stock with the result that the principal of the trust would be reduced to the extent of the amount required to pay the loan. What Swift actually acquired, apart from possible increase in the value of the collateral released from the possibility of foreclosure, was the equity of redemption over and above the loan due the pledgee. We think that if Swift can be said to have been "buying" anything, it was merely this equity of redemption and that for this he paid nothing. What he did pay was merely the exact amount by which the trust estate would have been depleted if nothing had been paid and the trust company had foreclosed its pledge. Apart from any right which Swift may have given up by virtue of his special position as a beneficiary, he gave no independent consideration for the stock which was transferred and was in no better position than a donee of the trust property. Otis v. Otis, 167 Mass. 245 . Epstein v. Epstein, 287 Mass. 248 , 253. There is no suggestion of a distribution and final accounting in the Swift trust, as indicated in Newell v. Hadley, 206 Mass. 335 , 349, where the right ordinarily is lost to proceed against the trustee. Harvard College v. Amory, 9 Pick. 446 , 463, 464. Ensign v. Barker, 191 Mass. 323 , 326. Anderson v. Bean, 272 Mass. 432 , 437. See G.L. (Ter. Ed.) c. 206, Section 22. No express agreement to exonerate the estate of Johnson by the transfer of the twenty shares is shown. Furthermore, at the conference, both Swift and the respondent Johnson knew nothing of any defalcations, and no intention existed at that time to reimburse for the misappropriation of the stock. No agreement, therefore, can be implied which can bind Swift from proceeding against Johnson's estate to recover the value of any property wrongfully used. Farnum v. Whitman, 187 Mass. 381 , 383. Stoddard v. Ham, 129 Mass. 383 , 385, 386. The case at bar is distinguishable from Newell v. Hadley, 206 Mass. 335 , 349, in so far as, under the particular facts, the beneficiaries to whom property was transferred were there regarded as bona fide purchasers for value.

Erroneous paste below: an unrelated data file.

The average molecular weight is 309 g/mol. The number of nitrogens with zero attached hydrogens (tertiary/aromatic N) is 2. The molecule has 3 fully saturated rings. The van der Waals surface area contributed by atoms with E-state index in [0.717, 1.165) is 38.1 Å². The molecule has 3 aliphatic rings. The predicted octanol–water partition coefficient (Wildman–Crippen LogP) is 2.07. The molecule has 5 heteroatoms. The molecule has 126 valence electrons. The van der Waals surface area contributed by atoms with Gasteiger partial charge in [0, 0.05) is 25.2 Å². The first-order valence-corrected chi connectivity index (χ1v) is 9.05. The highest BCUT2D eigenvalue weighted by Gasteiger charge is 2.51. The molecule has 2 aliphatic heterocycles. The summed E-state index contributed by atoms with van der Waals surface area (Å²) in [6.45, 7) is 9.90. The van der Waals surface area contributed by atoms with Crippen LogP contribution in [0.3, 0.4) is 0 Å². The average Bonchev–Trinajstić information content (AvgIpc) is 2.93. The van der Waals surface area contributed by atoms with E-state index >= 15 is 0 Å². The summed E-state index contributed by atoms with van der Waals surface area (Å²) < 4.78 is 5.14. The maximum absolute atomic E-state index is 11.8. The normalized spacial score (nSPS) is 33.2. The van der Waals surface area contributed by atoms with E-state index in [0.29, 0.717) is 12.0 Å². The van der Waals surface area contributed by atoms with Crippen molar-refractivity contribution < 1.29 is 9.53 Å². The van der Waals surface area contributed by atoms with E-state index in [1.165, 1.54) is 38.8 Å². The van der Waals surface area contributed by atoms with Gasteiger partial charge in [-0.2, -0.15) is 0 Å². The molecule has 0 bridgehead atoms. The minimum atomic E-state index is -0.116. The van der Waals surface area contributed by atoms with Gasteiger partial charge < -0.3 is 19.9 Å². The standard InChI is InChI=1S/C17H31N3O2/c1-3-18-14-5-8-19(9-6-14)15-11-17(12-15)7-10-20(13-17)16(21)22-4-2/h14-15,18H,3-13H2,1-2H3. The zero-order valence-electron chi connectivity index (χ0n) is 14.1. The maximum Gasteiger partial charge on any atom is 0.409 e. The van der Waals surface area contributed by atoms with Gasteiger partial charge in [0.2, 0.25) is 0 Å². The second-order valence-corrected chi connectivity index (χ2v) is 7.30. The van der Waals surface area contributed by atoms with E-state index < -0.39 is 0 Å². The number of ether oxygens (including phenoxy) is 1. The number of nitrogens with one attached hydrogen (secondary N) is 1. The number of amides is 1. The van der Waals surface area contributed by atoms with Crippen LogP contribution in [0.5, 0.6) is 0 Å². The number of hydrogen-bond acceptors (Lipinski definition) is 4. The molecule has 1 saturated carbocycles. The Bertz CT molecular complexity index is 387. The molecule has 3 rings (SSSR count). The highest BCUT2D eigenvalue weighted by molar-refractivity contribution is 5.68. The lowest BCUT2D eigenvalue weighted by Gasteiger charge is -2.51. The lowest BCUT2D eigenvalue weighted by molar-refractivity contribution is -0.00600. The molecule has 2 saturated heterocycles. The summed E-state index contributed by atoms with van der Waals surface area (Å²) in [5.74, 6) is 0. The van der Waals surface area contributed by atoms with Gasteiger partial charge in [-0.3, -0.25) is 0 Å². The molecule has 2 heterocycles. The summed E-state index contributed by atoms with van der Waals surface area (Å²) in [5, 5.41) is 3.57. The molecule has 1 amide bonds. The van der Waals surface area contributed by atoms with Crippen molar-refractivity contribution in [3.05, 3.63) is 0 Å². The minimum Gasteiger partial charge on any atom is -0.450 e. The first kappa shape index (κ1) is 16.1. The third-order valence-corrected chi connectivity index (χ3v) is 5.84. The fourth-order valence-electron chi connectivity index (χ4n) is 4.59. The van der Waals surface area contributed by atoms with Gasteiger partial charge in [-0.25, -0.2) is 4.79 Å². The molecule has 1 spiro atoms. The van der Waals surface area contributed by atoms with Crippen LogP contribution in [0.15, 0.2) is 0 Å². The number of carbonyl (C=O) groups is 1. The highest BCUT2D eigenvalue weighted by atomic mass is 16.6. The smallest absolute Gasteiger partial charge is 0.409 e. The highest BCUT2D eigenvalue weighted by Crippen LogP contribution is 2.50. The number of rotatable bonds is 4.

The argument is advanced that the loan to Johnson may
have been used in part to pay a prior note signed by Swift's father, and to that extent Johnson's loan was not for the sole benefit of the Swift trust, but we do not think this position is tenable in view of the agreement that it was for the sole benefit and the further fact that Swift's conveyance in trust was subject, in the first instance, to an agreement between Swift and his father, as to which agreement the record is silent.
When Johnson died, the Swift trust was found to have a deficit of sixty shares of telephone stock. Prior to his death, he had wrongfully pledged twenty shares of such stock which equitably belonged to the petitioner, as collateral for a loan which was "for the sole benefit of the Swift Trust." If we assume that these twenty shares were used by Johnson as partial replacement of the sixty shares, nevertheless this did not constitute the Swift trust or the beneficiary a purchaser for value of the twenty shares, for reasons already stated.
We think that for the foregoing reasons, the facts of the case bring it within the principle of those cases that hold that a defendant, who receives property from his fiduciary, which has been obtained wrongfully from a third party, does not acquire title as against the true owner. See Atlantic Bank v. Merchants' Bank, 10 Gray 532 ; Skinner v. Merchants' Bank, 4 Allen 290 ; Loring v. Brodie, 134 Mass. 453 ; Atlantic Cotton Mills v. Indian Orchard Mills, 147 Mass. 268 ; Metropolitan Trust Co. v. Federal Trust Co. 232 Mass. 363 ; Chapple v. Merchants National Bank, 284 Mass. 122 .
The provisions of the uniform stock transfer act, G.L. (Ter. Ed.) c. 155, Sections 24-44, for reasons already stated, present no difficulty so far as the petitioner's right to recover is concerned. Marcotte v. Massachusetts Security Corp. 250 Mass. 246 , 249. See Casto v. Wrenn, 255 Mass. 72 , 75, 76.
The petitioner beneficiary is a proper party to bring this petition in her own behalf against the transferee of her trust property, without joining her trustee or successor as a petitioner. Chace v. Chapin, 130 Mass. 128 . Warner v. Morse, 149 Mass. 400 . O'Herron v. Gray, 168 Mass. 573 .
Donnelly v. Alden, 229 Mass. 109 . Moore v. Mansfield, 248 Mass. 210 . See Farrelly v. Ladd, 10 Allen 127 . [Note 1]
The decree which was entered should be brought down to date by a computation of the dividends received by Swift, and should provide for the dismissal of the petition as against the respondents Johnson and Boston Safe Deposit and Trust Company. In other respects it is affirmed and the case is remanded to the Probate Court for entry of a decree in accordance with this opinion.
[Note 1] The trial judge ruled that Johnson on October 5, 1931, the date of the assignment described supra, page 180, held the shares of stock in question "upon an implied trust for the benefit of the petitioner," and refused to rule that that assignment "did not operate to convey to the petitioner any title to said stock". No question as to parties appears to have been raised either in the Probate Court or in this court. -- REPORTER.